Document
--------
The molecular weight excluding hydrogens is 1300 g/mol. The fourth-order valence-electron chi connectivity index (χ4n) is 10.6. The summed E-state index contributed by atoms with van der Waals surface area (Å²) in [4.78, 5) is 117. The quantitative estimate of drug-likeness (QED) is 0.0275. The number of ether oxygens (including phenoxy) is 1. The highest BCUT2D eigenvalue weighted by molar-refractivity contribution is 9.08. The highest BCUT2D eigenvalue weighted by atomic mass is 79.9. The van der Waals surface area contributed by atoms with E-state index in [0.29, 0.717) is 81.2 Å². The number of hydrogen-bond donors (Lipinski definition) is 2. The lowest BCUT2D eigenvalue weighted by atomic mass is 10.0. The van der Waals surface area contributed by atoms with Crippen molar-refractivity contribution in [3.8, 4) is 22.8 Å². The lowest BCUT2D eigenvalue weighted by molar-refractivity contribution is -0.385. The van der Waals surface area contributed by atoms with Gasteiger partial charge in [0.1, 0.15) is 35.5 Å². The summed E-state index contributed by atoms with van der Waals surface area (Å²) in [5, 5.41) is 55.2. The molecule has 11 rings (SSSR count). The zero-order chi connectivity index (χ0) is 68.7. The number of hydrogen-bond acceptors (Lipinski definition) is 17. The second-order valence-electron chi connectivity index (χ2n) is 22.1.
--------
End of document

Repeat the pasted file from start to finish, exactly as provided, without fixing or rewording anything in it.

The molecular weight excluding hydrogens is 1300 g/mol. The fourth-order valence-electron chi connectivity index (χ4n) is 10.6. The summed E-state index contributed by atoms with van der Waals surface area (Å²) in [4.78, 5) is 117. The quantitative estimate of drug-likeness (QED) is 0.0275. The number of ether oxygens (including phenoxy) is 1. The highest BCUT2D eigenvalue weighted by molar-refractivity contribution is 9.08. The highest BCUT2D eigenvalue weighted by atomic mass is 79.9. The van der Waals surface area contributed by atoms with E-state index in [0.29, 0.717) is 81.2 Å². The number of hydrogen-bond donors (Lipinski definition) is 2. The lowest BCUT2D eigenvalue weighted by atomic mass is 10.0. The van der Waals surface area contributed by atoms with Crippen molar-refractivity contribution in [3.8, 4) is 22.8 Å². The lowest BCUT2D eigenvalue weighted by molar-refractivity contribution is -0.385. The van der Waals surface area contributed by atoms with Gasteiger partial charge in [0.1, 0.15) is 35.5 Å². The summed E-state index contributed by atoms with van der Waals surface area (Å²) in [5, 5.41) is 55.2. The molecule has 11 rings (SSSR count). The zero-order chi connectivity index (χ0) is 68.7. The number of hydrogen-bond acceptors (Lipinski definition) is 17. The second-order valence-electron chi connectivity index (χ2n) is 22.1.